Yesterday’s post dealt with how I used Google Classroom and a Google Slide template to help students get started on their quarter one portfolio. It also discussed how students selected a piece of work and analyzed it for the first part of their portfolio. Today’s post explains the next stage in our portfolio process: analogies.
First up: here’s the day’s presentation. As before it contains the entire lesson, not just the portion discussed in this post.
I first became aware of the power of analogies after reading a book on differentiation to earn recertification points for my teaching license. The book recommended asking students to compare two dissimilar objects in order to come up with new observations and thought patterns. For instance: how is chapter three of your independent reading novel like a website? It seemed hokey at first. But after giving it a shot I was seriously impressed by students’ creative and unique responses. I also wanted to get away from the standard reflective prompts such as ‘What did you like/dislike?’
So I started the lesson out by introducing students to an analogy of my own. I briefly discussed how I wanted them to find common ground between two different objects. I wrote a different analogy for each period. Here’s first period’s.
Next up it was time for students to take a crack at it. I walked them through the process step by step. Vigilant readers might have noticed yesterday’s Q1 Portfolio Template contained two slides mysteriously titled: Q1 English is a Human Body and Q1 English is the Weather. For the first round of analogies I decided to limit students to using one of those two options. I’ll open it up next quarter.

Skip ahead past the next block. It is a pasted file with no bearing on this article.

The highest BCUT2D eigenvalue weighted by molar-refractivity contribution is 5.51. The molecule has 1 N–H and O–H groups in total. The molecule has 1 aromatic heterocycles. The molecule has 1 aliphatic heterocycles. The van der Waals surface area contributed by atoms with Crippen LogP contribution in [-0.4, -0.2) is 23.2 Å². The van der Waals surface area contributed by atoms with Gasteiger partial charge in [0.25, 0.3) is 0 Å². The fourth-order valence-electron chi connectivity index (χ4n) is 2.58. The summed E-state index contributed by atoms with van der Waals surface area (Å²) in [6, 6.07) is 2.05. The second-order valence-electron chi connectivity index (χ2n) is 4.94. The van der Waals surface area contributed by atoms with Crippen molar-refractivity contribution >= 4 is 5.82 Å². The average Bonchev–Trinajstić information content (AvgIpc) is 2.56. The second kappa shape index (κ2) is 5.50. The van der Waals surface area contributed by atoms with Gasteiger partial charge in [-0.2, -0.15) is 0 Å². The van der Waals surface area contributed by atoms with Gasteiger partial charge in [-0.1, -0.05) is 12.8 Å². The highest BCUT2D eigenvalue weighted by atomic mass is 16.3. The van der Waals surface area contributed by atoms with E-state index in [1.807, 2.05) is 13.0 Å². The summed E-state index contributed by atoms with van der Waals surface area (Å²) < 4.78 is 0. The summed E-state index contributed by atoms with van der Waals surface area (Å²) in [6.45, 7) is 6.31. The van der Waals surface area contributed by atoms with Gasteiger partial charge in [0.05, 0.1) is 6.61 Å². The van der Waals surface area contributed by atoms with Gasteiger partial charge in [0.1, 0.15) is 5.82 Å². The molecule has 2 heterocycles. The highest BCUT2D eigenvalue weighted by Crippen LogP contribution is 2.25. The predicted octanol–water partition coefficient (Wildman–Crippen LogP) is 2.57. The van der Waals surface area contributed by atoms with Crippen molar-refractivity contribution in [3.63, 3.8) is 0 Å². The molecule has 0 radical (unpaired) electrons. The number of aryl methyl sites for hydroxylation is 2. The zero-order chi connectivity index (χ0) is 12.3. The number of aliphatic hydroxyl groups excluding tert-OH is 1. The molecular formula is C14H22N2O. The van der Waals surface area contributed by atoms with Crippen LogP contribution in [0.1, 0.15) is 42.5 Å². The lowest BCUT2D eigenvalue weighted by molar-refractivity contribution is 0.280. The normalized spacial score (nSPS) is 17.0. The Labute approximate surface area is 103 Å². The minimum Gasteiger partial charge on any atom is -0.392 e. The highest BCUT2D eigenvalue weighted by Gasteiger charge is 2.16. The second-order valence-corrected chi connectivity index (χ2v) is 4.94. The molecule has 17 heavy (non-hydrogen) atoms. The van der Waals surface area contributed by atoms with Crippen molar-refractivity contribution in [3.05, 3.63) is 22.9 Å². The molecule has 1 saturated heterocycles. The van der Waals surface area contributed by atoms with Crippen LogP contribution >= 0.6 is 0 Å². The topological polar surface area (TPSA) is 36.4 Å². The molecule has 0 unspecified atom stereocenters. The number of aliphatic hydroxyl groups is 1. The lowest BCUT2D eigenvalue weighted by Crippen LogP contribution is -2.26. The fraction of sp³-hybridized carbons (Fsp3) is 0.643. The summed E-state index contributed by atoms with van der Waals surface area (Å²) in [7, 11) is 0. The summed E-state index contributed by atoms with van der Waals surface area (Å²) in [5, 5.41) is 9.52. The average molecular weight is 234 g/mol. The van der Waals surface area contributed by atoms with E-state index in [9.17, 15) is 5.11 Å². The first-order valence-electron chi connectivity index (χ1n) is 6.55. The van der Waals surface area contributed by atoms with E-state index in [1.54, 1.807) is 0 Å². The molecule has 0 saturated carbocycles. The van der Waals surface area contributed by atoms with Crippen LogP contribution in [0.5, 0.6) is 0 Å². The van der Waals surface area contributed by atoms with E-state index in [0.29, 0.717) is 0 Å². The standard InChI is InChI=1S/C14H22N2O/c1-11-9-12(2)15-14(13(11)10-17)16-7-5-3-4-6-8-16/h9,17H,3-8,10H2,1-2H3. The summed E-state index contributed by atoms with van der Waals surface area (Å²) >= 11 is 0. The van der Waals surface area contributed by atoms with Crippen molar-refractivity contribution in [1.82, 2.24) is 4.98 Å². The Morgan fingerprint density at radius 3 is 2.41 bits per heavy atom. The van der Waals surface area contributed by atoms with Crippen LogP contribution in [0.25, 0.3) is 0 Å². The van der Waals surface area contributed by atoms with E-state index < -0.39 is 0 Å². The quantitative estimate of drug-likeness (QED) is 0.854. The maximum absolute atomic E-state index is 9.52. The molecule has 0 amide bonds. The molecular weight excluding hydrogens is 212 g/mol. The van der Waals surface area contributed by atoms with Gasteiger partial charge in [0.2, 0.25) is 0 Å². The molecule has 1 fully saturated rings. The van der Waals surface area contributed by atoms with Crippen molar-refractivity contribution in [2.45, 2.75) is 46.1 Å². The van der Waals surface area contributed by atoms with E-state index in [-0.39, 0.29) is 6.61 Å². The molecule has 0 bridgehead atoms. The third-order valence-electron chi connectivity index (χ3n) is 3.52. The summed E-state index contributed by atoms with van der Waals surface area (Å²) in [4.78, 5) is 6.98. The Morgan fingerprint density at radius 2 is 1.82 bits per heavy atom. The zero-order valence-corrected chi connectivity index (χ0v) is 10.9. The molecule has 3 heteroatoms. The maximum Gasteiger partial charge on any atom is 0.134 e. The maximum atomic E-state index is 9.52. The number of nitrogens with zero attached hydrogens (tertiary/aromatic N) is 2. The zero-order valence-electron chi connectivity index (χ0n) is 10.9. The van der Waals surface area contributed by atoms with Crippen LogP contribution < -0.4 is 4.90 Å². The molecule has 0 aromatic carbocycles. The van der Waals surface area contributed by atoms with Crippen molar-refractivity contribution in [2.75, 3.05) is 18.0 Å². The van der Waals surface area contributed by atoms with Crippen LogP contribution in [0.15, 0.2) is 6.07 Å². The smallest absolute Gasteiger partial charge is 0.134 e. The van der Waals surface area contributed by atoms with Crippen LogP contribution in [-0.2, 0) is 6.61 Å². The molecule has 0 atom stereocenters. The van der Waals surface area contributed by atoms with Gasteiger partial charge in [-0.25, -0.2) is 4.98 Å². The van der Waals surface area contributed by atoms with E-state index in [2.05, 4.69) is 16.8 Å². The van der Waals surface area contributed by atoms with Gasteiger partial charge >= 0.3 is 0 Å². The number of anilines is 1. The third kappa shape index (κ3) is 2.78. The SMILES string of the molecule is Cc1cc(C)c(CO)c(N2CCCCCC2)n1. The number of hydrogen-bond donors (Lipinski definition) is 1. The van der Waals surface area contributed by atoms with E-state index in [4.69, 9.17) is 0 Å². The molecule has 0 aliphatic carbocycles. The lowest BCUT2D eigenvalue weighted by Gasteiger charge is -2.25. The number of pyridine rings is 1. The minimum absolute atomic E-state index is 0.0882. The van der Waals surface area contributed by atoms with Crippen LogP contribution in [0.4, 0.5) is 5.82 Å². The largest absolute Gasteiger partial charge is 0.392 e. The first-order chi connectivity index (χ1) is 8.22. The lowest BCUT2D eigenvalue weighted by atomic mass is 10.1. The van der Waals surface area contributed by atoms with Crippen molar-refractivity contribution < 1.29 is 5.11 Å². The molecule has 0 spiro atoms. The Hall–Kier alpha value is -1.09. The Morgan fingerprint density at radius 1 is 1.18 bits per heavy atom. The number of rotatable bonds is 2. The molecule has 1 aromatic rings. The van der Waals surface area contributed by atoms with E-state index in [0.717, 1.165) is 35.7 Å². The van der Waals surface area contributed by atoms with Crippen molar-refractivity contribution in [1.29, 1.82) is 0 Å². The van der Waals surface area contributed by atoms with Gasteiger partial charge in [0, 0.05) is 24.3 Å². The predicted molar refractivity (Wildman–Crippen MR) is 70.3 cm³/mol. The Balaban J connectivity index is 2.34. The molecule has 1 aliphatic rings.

Here’s a quick summary of the process.
- Choose the human body or weather analogy.
- List four appropriate parts of either the weather or the body.
- List at least five things that each of those parts does. For instance human hands open, wave, shake, pinch, and catch.
- In what ways did Q1 English open, wave, shake, pinch, and/or catch?
- Write a paragraph beginning with “Q1 English is like ____ because ____.”
It’s a lot on one slide, but I tried to include only the most necessary words and examples. That way I could leave it up while I went around and worked with individual students. Once students got over the “this is weird” hurdle, they started cranking out some interesting connections.
After students wrote their paragraphs it was time to take the abstraction up a notch: how did you interact with Q1 English? I wanted them to stick with their analogies, so I modeled my own. I imagined Q1 English as a human body that I danced with. Since it was the first quarter the dance was awkward. New routines, new students, and new expectations meant a lot of miscues and stepped-on toes.
I knew students would need help with this process, so I created a slide to give them a way begin. Regardless of how students felt about Q1 English, I provided options for getting started with both the human and the weather analogy. Chose the weather analogy and hated the class? Then you might say you sought shelter from the storm. You stayed inside and watched TV while Q1 English pelted the windows trying to get in. Or maybe you chose the human analogy and loved Q1 English. In that case maybe you two became fast friends, learning about each other’s quirks and getting outside your comfort zone.
Students typed up their paragraphs onto the corresponding slides in their Q1 English portfolio template. Students enjoyed the lesson, even though some of them remained somewhat confused by the slightly unorthodox approach.
Tomorrow I’ll talk about the culmination of the portfolio: the grade reflection component. Although I don’t use grades, my district requires at least one grade for each marking period. I use the summative grade reflective essay to help students make sense of what they’ve done in my class during the last nine weeks.
Thanks for reading!